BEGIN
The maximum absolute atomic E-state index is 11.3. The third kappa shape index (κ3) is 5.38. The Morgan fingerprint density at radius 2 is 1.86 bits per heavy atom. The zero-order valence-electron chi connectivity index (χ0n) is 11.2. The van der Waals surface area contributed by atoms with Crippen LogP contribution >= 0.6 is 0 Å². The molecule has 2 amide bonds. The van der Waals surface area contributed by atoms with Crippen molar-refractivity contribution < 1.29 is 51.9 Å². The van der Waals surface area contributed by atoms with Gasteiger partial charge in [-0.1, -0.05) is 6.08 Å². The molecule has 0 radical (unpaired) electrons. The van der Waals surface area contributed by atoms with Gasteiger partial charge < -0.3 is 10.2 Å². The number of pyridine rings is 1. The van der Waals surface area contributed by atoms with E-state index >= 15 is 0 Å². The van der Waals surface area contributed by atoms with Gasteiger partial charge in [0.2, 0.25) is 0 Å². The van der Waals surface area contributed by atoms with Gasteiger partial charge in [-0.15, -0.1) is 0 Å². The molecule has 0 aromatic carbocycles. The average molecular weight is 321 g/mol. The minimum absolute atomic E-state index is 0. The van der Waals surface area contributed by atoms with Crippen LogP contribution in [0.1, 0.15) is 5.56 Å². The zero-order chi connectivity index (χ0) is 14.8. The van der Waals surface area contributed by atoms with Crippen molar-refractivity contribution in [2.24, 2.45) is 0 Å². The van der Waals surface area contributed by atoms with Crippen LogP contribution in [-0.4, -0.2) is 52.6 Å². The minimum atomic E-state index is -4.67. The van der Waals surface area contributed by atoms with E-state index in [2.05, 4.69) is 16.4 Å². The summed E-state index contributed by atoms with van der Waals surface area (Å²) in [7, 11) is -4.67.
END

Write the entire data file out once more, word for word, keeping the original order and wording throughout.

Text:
The maximum absolute atomic E-state index is 11.3. The third kappa shape index (κ3) is 5.38. The Morgan fingerprint density at radius 2 is 1.86 bits per heavy atom. The zero-order valence-electron chi connectivity index (χ0n) is 11.2. The van der Waals surface area contributed by atoms with Crippen LogP contribution >= 0.6 is 0 Å². The molecule has 2 amide bonds. The van der Waals surface area contributed by atoms with Crippen molar-refractivity contribution < 1.29 is 51.9 Å². The van der Waals surface area contributed by atoms with Gasteiger partial charge in [-0.1, -0.05) is 6.08 Å². The molecule has 0 radical (unpaired) electrons. The van der Waals surface area contributed by atoms with Gasteiger partial charge < -0.3 is 10.2 Å². The number of pyridine rings is 1. The van der Waals surface area contributed by atoms with E-state index >= 15 is 0 Å². The van der Waals surface area contributed by atoms with Gasteiger partial charge in [0.2, 0.25) is 0 Å². The van der Waals surface area contributed by atoms with Gasteiger partial charge in [-0.15, -0.1) is 0 Å². The molecule has 0 aromatic carbocycles. The average molecular weight is 321 g/mol. The minimum absolute atomic E-state index is 0. The van der Waals surface area contributed by atoms with Crippen LogP contribution in [0.1, 0.15) is 5.56 Å². The zero-order chi connectivity index (χ0) is 14.8. The van der Waals surface area contributed by atoms with Crippen molar-refractivity contribution in [2.24, 2.45) is 0 Å². The van der Waals surface area contributed by atoms with Crippen LogP contribution in [-0.4, -0.2) is 52.6 Å². The minimum atomic E-state index is -4.67. The van der Waals surface area contributed by atoms with E-state index in [2.05, 4.69) is 16.4 Å². The summed E-state index contributed by atoms with van der Waals surface area (Å²) in [7, 11) is -4.67.